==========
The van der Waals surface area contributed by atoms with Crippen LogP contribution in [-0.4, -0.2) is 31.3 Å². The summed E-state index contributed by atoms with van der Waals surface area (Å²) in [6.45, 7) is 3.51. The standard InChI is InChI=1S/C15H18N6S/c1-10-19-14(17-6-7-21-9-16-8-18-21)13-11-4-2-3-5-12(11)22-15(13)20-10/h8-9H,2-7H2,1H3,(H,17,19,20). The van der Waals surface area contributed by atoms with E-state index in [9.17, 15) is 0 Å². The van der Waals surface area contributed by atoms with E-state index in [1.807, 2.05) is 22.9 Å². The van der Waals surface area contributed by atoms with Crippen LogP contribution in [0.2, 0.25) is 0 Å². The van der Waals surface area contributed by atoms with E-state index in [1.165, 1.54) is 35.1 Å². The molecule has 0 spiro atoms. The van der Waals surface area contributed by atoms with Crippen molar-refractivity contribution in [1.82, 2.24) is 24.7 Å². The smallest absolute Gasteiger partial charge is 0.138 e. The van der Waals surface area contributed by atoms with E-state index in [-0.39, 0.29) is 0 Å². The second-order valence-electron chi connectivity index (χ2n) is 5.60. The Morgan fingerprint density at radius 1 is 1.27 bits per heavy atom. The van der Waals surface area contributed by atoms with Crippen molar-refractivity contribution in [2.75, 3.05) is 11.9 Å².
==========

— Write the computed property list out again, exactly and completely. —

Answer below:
The van der Waals surface area contributed by atoms with Crippen LogP contribution in [-0.4, -0.2) is 31.3 Å². The summed E-state index contributed by atoms with van der Waals surface area (Å²) in [6.45, 7) is 3.51. The standard InChI is InChI=1S/C15H18N6S/c1-10-19-14(17-6-7-21-9-16-8-18-21)13-11-4-2-3-5-12(11)22-15(13)20-10/h8-9H,2-7H2,1H3,(H,17,19,20). The van der Waals surface area contributed by atoms with E-state index in [9.17, 15) is 0 Å². The van der Waals surface area contributed by atoms with E-state index in [1.807, 2.05) is 22.9 Å². The van der Waals surface area contributed by atoms with Crippen LogP contribution in [0.2, 0.25) is 0 Å². The van der Waals surface area contributed by atoms with E-state index in [1.165, 1.54) is 35.1 Å². The molecule has 0 spiro atoms. The van der Waals surface area contributed by atoms with Crippen molar-refractivity contribution in [1.82, 2.24) is 24.7 Å². The smallest absolute Gasteiger partial charge is 0.138 e. The van der Waals surface area contributed by atoms with E-state index in [-0.39, 0.29) is 0 Å². The second-order valence-electron chi connectivity index (χ2n) is 5.60. The Morgan fingerprint density at radius 1 is 1.27 bits per heavy atom. The van der Waals surface area contributed by atoms with Crippen molar-refractivity contribution in [2.75, 3.05) is 11.9 Å².